Take at least one ounce of the bitter herbs. Dip it in the charoset, then shake the latter off.

This bitter herb allows us to taste the bitterness of slavery. Today, most Jews use horseradish as maror. Originally, though, maror was probably a bitter lettuce, such as romaine, or a root, such as chicory. Like life in Egypt, these lettuces and roots taste sweet when one first bites into them, but then become bitter as one eats more. We dip maror into charoset in order to associate the bitterness of slavery with the work that caused so much of this bitterness.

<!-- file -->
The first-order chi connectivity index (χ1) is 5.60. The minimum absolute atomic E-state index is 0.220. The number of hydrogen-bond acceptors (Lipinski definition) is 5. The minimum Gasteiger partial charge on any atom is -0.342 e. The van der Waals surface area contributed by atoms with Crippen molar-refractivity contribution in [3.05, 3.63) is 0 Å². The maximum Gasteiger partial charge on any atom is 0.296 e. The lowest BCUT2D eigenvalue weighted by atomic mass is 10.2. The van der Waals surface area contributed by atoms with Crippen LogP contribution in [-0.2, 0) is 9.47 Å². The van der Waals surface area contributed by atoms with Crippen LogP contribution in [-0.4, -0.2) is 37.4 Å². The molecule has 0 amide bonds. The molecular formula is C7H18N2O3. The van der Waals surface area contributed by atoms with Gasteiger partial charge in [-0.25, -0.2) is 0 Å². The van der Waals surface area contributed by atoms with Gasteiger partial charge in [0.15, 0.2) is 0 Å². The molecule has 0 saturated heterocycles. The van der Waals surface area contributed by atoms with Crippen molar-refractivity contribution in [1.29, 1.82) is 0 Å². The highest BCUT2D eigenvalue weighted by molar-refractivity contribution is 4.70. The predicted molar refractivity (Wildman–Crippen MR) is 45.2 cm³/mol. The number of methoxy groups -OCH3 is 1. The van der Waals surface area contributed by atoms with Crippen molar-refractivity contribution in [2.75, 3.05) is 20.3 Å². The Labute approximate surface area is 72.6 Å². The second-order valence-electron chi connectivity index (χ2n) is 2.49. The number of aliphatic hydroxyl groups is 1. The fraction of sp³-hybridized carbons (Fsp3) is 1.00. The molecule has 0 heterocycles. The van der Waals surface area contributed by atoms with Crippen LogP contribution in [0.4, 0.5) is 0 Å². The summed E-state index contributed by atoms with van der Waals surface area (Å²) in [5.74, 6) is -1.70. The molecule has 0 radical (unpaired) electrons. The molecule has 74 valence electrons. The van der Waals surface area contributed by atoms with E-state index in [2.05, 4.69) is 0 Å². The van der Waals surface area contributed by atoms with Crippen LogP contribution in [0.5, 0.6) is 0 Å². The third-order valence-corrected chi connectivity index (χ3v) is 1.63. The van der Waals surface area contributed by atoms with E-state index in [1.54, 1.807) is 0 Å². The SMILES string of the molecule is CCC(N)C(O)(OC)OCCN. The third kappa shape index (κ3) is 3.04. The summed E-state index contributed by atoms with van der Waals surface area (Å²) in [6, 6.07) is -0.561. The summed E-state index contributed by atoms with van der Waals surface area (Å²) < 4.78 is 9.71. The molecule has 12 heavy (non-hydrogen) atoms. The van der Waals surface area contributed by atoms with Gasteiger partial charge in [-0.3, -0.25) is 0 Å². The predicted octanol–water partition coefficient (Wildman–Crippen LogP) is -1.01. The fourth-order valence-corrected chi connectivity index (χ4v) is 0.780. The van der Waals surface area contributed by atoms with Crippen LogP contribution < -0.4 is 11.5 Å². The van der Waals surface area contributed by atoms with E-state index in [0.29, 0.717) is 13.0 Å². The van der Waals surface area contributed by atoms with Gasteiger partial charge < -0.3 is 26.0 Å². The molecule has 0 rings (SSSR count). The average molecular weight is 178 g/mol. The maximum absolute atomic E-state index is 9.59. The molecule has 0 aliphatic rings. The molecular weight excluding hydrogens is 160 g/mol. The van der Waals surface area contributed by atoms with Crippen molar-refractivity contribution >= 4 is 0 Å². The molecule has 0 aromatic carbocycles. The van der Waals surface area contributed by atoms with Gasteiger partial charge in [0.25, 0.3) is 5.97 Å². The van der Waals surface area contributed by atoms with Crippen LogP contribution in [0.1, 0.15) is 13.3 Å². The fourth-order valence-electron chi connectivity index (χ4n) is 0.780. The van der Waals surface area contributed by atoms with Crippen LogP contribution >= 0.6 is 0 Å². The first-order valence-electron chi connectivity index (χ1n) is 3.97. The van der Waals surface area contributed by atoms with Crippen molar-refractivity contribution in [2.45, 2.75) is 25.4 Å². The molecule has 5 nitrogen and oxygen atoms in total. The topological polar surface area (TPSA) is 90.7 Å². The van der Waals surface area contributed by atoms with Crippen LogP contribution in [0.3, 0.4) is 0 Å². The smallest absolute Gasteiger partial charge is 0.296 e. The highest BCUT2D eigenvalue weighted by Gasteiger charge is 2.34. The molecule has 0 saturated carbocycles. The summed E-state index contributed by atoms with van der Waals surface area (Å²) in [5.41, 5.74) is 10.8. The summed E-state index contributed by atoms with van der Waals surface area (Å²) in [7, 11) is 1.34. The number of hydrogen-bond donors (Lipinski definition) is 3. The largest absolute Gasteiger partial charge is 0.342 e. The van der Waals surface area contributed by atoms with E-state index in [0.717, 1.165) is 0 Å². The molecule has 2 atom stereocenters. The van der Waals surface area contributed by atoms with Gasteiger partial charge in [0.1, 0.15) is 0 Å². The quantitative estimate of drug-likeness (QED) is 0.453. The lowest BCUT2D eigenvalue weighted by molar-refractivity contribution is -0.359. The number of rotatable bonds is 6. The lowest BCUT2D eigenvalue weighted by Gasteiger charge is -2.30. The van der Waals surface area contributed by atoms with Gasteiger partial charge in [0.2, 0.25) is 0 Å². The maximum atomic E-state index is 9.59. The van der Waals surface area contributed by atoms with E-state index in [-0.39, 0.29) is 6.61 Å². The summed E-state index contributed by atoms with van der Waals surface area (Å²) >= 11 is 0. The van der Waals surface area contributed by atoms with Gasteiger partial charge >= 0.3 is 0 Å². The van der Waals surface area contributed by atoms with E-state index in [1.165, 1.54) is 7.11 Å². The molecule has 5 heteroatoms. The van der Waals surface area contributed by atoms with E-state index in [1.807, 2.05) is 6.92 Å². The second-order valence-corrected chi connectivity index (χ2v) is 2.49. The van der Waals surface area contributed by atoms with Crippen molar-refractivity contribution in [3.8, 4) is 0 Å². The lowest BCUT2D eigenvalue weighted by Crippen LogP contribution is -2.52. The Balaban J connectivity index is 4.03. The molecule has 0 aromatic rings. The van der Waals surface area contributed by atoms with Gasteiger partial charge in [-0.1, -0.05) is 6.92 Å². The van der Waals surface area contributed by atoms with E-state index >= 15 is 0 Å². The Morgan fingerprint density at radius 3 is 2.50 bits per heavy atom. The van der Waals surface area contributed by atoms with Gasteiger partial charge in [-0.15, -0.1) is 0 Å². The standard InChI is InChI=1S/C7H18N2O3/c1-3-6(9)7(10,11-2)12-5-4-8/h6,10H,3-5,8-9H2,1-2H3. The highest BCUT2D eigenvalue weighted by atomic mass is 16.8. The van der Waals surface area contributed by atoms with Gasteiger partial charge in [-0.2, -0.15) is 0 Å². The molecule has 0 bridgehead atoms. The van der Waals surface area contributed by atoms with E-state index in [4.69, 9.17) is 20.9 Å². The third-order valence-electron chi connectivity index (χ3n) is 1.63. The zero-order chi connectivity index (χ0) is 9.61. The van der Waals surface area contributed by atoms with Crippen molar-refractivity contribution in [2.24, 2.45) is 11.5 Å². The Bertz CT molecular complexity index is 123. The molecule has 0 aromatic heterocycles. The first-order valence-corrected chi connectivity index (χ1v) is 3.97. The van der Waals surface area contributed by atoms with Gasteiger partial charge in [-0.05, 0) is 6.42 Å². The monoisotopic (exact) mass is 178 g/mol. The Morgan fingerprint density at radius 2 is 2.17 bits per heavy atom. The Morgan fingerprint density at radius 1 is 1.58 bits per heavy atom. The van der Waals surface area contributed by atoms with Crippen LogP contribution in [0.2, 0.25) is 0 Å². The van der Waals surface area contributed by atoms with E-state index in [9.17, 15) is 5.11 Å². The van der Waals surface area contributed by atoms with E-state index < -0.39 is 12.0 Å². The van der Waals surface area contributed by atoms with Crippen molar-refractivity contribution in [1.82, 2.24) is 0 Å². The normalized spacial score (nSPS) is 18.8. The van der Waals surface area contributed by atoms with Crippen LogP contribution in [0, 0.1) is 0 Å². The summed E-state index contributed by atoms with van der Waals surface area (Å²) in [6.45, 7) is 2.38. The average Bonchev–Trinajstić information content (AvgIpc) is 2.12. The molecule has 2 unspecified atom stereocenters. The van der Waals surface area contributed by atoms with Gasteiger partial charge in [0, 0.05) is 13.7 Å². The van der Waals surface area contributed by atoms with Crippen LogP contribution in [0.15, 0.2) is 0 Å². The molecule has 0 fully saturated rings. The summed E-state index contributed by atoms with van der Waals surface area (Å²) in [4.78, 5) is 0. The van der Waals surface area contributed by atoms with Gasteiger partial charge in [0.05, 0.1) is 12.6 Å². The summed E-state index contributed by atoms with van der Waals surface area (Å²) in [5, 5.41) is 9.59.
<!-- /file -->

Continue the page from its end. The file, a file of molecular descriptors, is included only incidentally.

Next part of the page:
Scholars inform us that bitter herbs were eaten at the Spring festival in ancient times. The sharpness of the taste awakened the senses and made the people feel at one with nature’s revival.Maror is the moment of quantity turning into quality, when the accumulated horrors of capitalism crystalize and the working class awakens to the need for a new reality, for socialism.

As we bite into the maror let the bitterness of our toil under capitalism transform into a toil for the liberation of the working class from the chains of capitalism.

Ba-ruch a-tah A-do-nai, E-lo-hey-nu Me-lech ha-o-lam, A-sher ki-d’-sha-nu b’-mitz-vo-tav, v’-tzi-va-nu Al a-chilat ma-ror.

Blessed are you, Power of the universe, who makes us holy through your commandments, and commands us to eat Maror.




haggadah Section: Maror